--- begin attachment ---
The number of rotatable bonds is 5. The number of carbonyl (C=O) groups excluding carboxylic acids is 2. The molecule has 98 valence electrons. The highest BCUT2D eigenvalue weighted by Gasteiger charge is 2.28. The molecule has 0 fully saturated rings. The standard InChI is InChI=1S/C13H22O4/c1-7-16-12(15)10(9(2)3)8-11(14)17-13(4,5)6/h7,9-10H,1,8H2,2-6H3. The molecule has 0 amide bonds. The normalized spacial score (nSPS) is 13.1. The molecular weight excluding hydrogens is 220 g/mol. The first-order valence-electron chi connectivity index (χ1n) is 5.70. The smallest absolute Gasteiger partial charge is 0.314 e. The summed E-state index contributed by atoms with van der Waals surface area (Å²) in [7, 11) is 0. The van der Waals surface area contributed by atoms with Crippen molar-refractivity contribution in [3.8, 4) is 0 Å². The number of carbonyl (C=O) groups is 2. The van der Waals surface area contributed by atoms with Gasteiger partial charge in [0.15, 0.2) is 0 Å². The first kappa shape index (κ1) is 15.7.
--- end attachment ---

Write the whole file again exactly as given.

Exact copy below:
The number of rotatable bonds is 5. The number of carbonyl (C=O) groups excluding carboxylic acids is 2. The molecule has 98 valence electrons. The highest BCUT2D eigenvalue weighted by Gasteiger charge is 2.28. The molecule has 0 fully saturated rings. The standard InChI is InChI=1S/C13H22O4/c1-7-16-12(15)10(9(2)3)8-11(14)17-13(4,5)6/h7,9-10H,1,8H2,2-6H3. The molecule has 0 amide bonds. The normalized spacial score (nSPS) is 13.1. The molecular weight excluding hydrogens is 220 g/mol. The first-order valence-electron chi connectivity index (χ1n) is 5.70. The smallest absolute Gasteiger partial charge is 0.314 e. The summed E-state index contributed by atoms with van der Waals surface area (Å²) in [7, 11) is 0. The van der Waals surface area contributed by atoms with Crippen molar-refractivity contribution in [3.8, 4) is 0 Å². The number of carbonyl (C=O) groups is 2. The van der Waals surface area contributed by atoms with Gasteiger partial charge in [0.15, 0.2) is 0 Å². The first kappa shape index (κ1) is 15.7.